Global Meningitis Genome Partnership

Establishing a co-ordinated approach to collecting and sharing global genomic data for the leading causes of bacterial meningitis.

Meningitis is a devastating disease that represents a major global health challenge. Bacterial meningitis has a high death rate, and many people who recover face lifelong disability. The epidemic potential of meningitis is also a major cause for concern given the catastrophic impact on health systems, the economy and society as a whole, especially in low-income countries.
The introduction of successful immunisation programmes against three of the main bacterial causes of meningitis has enabled major progress in the fight against meningitis, sepsis, and pneumonia.
Despite this, progress still lags substantially behind that of other infectious diseases: according to a recent estimate, between 1990 and 2016, child meningitis deaths fell by just 21%, compared to 93% for measles, 91% for tetanus and 58% for diarrhoea.
There therefore remains much to be done in order to sustainably reduce the burden of disease around the world in support of the United Nations Sustainable Development Goals (SDGs).

What role can genomics play in defeating meningitis?

Genomic surveillance, which uses cutting-edge technology to study the genetic make-up of meningitis-causing bacteria, is essential for effective disease control globally. It enables prompt identification of emerging strains and supports public health interventions, such as tracking and tracing, and the development and deployment of vaccines.

But while there has been a rise in the use of whole genome sequencing, it’s mainly been driven by a small group of countries who have the capacity and resources to do so. As a result, current genome collections are not fully representative of the global meningitis picture.

Global capacity to participate in surveillance urgently needs to be expanded, particularly in resource poor settings that experience large numbers of meningitis cases.
In light of this, we are working with a group of international experts, including representatives of existing genome libraries and global health partners, to establish a Global Meningitis Genome Partnership (GMGP) that links resources for the four leading causes of bacterial meningitis.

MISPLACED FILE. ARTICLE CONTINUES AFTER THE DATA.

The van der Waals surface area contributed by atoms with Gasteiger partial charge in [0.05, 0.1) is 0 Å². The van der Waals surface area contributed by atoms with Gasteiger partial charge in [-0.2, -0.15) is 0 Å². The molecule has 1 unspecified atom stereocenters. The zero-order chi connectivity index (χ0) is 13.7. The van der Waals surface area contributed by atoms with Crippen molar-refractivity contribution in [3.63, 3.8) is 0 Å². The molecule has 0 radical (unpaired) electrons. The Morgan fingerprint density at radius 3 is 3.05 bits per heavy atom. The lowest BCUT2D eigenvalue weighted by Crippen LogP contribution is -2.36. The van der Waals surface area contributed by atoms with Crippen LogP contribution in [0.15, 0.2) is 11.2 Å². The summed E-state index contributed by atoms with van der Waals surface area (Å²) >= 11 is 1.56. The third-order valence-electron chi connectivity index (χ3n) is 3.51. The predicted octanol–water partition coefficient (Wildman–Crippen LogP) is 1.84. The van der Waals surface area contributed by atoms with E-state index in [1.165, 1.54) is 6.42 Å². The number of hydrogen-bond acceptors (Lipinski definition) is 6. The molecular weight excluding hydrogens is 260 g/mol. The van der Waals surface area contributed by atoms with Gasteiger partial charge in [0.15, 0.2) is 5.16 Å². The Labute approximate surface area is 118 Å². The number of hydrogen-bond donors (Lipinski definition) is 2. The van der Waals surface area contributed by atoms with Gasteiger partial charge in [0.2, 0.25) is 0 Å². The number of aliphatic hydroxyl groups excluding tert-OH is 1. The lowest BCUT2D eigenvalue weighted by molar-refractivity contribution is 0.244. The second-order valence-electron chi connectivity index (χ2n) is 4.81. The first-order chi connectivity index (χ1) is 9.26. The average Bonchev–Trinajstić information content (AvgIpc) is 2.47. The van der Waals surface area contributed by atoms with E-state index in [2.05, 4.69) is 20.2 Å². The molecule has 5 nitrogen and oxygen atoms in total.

We are supporting researchers at the University of Oxford to expand global meningitis genome collections. Read more about this project here.
Establishing a Global Meningitis Genome Partnership
 The establishment of the Partnership is an integral part of the new WHO Global Roadmap to Defeat Meningitis by 2030. Developed by a World Health Organization-led task force, the Roadmap offers the ideal opportunity to create a new vision for the role that whole genome sequencing can play in defeating meningitis, particularly through improving the global surveillance of the leading causes of bacterial meningitis.

The bacteria that cause meningitis can rapidly travel the globe, therefore gathering genetic information from across the world is vital to defeating it.

The Partnership will enable the impacts of whole genome sequencing to be delivered through supporting international co-ordination of strain identification and tracking, encouraging wider international participation, and enabling the public benefits of genetic sequencing to be delivered.
Next steps
An expert steering group, which includes representatives from the, Institut Patseur, MRC Unit The Gambia at LSHTM, Norwegian Institute of Public Health, Public Health England, University College London, University of Oxford, US Centers for Disease Control and Prevention (CDC) Wellcome Sanger Insitute and the World Health Organization has been established to guide progress of the Partnership, and important next steps will include:
  • developing guidelines on open-access sharing of the data to ensure that it is made freely accessible to all
  • ensuring that the data is accompanied by meaningful information so users can understand where the sample was derived from
  • identifying which countries are missing from existing libraries, particularly those with a large burden of meningitis, so that they can be included
  • facilitating development of user-friendly interfaces that represent publicly available data in a way that people can understand.

A scientific paper which describes the aims and objectives of the partnership is freely available here:

This work is being supported by GSK, Pfizer and Sanofi. This work is undertaken independently and funders have no influence on its conduct. This website is operated independently and funders have no editorial control over its contents.

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Since the charity was founded in 1989, we have awarded 161 research grants. The total value of our investment in vital scientific research is over £19.1 million (€24.7 million).
We call for positive change as a united voice against meningitis and septicaemia, and a dedicated champion for those it affects.
We've invested nearly £20 million into meningitis research since 1989. Now, we're looking back at our most incredible achievements so far.
Give researchers the clues to help defeat meningitis
Give researchers the clues to help defeat meningitis
£160/€190/$214 decodes the genetic information in a sample of meningococcal bacteria. This information helps us to track new forms of meningitis and campaign to introduce new vaccines.
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Liz Rodgers
Research Projects Manager

Hi, I’m Liz and I’m MRF's Research Projects Manager.

If you’d like to know more about this area of MRF's work, do get in touch.

Tel: 0333 405 6258